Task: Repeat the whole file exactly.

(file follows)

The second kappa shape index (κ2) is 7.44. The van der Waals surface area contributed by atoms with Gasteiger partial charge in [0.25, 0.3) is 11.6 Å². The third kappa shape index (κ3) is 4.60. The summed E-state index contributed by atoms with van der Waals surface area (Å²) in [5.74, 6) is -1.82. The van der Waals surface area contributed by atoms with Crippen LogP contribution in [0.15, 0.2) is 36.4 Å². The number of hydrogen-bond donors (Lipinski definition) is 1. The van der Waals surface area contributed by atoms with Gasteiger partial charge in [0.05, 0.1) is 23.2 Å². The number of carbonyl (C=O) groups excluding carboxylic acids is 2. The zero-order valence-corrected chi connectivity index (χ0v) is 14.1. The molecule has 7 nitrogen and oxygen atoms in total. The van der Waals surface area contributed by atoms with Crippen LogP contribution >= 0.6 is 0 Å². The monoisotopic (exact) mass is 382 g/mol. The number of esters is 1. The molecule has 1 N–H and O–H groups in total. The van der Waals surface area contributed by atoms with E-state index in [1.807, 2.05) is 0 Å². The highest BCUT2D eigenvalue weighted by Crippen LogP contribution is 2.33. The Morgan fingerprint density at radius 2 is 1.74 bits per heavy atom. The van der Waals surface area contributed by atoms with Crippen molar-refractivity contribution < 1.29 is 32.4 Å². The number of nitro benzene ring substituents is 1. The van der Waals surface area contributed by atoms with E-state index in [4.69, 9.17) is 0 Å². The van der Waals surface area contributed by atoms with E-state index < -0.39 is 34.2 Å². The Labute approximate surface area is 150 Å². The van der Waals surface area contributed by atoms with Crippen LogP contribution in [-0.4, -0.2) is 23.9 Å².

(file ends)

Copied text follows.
The second kappa shape index (κ2) is 7.44. The van der Waals surface area contributed by atoms with Gasteiger partial charge in [0.25, 0.3) is 11.6 Å². The third kappa shape index (κ3) is 4.60. The summed E-state index contributed by atoms with van der Waals surface area (Å²) in [5.74, 6) is -1.82. The van der Waals surface area contributed by atoms with Crippen LogP contribution in [0.15, 0.2) is 36.4 Å². The number of hydrogen-bond donors (Lipinski definition) is 1. The van der Waals surface area contributed by atoms with Gasteiger partial charge in [0.05, 0.1) is 23.2 Å². The number of carbonyl (C=O) groups excluding carboxylic acids is 2. The zero-order valence-corrected chi connectivity index (χ0v) is 14.1. The molecule has 7 nitrogen and oxygen atoms in total. The van der Waals surface area contributed by atoms with Crippen LogP contribution >= 0.6 is 0 Å². The monoisotopic (exact) mass is 382 g/mol. The number of esters is 1. The molecule has 1 N–H and O–H groups in total. The van der Waals surface area contributed by atoms with E-state index in [1.807, 2.05) is 0 Å². The highest BCUT2D eigenvalue weighted by Crippen LogP contribution is 2.33. The Morgan fingerprint density at radius 2 is 1.74 bits per heavy atom. The van der Waals surface area contributed by atoms with Crippen molar-refractivity contribution < 1.29 is 32.4 Å². The number of nitro benzene ring substituents is 1. The van der Waals surface area contributed by atoms with E-state index in [4.69, 9.17) is 0 Å². The van der Waals surface area contributed by atoms with E-state index < -0.39 is 34.2 Å². The Labute approximate surface area is 150 Å². The van der Waals surface area contributed by atoms with Crippen LogP contribution in [-0.4, -0.2) is 23.9 Å².